Dronebuster device in use during a training exercise for dealing with COTS drones
Surveillance

Methods to Counter Drones

Cheap drones, like the DJI Phantom, are becoming a ubiquitous technology. They can be cheaply used for surveillance (unmanned aerial surveillance), and in some cases they are being weaponized. How can you perform counter-drone operations? First of all – we’re assuming you are legally able to do this. There are “no drone airspace” restrictions in place around many government facilities, including Air Force Bases. Let’s look at the options. Kinetic Methods Physical damage to the drone through gunfire is also an option. But, firing off guns (especially up in the air) can lead to more trouble than it is worth. Bullets fired on a high arc have to land somewhere – and that’s both a safety risk to people and it is highly likely to cause collateral damage. Nets can be used to ensnare drones – but this is a relatively short range method. As we’ll see, there are easier ways to counter drones. Command and Control Disruption Systems like the Dronebuster are capable of interfering with the drones radio command frequencies. This effectively neutralizes the drone, and prevents it [Read More…]

Poster showing how GPS works
Surveillance

How GPS Works

GPS is a constellation of 24 or more satellites flying 20,350 km above the surface of the Earth. Each one circles the planet twice a day in one of six orbits to provide continuous, worldwide coverage. 1. GPS satellites broadcast radio signals providing their locations, status, and precise time (t1) from on-board atomic clocks. 2. The GPS radio signals travel through space at the speed of light (c), more than 299,792 km/second. 3. A GPS device receives the radio signals, noting their exact time of arrival (t2), and uses these to calculate its distance from each satellite in view. To calculate its distance from a satellite, a GPS device applies this formula to the satellite’s signal: distance = rate x time, where rate is (c) and time is how long the signal traveled through space. The signal’s travel time is the difference between the time broadcast by the satellite (t1) and the time the signal is received (t2). 4. Once a GPS device knows its distance from at least four satellites, it can use geometry to determine its location on [Read More…]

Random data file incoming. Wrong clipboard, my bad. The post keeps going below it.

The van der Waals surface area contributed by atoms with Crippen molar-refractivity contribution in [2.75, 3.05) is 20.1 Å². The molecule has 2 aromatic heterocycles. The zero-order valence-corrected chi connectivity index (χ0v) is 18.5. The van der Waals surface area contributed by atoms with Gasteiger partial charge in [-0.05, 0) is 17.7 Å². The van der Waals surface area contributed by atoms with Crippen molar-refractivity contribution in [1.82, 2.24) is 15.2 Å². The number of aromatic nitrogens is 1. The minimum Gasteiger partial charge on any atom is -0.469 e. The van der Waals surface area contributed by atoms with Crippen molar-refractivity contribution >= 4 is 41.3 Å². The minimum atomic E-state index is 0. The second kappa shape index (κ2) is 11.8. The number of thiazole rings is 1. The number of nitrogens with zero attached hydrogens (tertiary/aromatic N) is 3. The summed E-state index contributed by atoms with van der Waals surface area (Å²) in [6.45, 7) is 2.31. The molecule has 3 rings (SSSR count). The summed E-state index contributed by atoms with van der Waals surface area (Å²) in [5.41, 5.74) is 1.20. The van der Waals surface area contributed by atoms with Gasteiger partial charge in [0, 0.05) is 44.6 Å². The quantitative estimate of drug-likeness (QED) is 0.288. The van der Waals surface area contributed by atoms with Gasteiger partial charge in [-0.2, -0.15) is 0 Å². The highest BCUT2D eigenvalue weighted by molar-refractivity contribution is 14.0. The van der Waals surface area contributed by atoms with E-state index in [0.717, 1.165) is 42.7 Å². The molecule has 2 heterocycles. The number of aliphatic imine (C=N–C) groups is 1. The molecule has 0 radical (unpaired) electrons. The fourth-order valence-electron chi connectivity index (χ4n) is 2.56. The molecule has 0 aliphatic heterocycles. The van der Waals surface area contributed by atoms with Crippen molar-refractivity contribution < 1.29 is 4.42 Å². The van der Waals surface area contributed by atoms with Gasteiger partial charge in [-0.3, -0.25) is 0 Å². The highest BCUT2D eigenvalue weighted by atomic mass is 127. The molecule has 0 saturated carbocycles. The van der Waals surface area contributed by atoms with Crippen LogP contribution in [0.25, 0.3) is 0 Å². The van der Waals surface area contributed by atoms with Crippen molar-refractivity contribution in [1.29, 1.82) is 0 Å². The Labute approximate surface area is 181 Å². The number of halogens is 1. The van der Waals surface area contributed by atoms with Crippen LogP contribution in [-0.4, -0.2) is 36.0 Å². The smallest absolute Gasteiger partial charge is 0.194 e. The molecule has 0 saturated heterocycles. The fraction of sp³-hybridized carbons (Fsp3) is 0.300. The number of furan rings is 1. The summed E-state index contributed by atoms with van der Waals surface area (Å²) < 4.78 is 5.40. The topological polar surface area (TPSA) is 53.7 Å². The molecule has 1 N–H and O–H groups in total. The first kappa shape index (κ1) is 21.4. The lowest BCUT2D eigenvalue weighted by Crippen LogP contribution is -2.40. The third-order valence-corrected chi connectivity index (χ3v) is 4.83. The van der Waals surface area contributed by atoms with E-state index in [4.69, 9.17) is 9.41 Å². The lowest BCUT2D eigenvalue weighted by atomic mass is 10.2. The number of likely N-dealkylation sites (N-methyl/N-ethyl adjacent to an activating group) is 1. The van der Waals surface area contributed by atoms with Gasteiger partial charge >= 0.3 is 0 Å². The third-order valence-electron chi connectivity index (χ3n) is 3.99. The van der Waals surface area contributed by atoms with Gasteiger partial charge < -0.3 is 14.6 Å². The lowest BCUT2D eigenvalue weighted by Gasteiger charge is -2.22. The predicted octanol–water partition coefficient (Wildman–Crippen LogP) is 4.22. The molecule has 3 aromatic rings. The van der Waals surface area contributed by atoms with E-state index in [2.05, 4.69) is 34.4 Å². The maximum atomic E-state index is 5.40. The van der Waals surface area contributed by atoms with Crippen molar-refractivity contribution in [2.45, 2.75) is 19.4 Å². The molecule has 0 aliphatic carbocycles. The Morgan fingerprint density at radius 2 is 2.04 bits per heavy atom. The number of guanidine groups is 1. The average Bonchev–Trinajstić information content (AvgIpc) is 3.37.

Cellular phone tower
Privacy

Why Cell Phones Are Not Good For Private Communication

Cell phones (smart phones) are not a good option for private communications. Why? They way cell phones work is that they are actually mobile radios. They communicate with a network of cell towers – think of these as “relays” for the cell phone network. And for calls to be routed properly, the cell network has to know the physical location of your phone at all times – so it can route incoming calls to your phone. That’s right – when your cell phone is not in airplane mode (or turned off) it is constantly reporting it’s location to the cellular network. And that’s the origin of the term “cellular” network – it’s split up into cells covered with radio towers. Additionally, your voice calls are routed through the cellular provider’s network. Cell phone calls are encrypted – in that you can’t listen to them over the air using a generic radio – but your cell provider can of course decrypt and listen in. How about using Internet connected applications? Internet applications like WhatsApp are a better choice. WhatsApp has end-to-end [Read More…]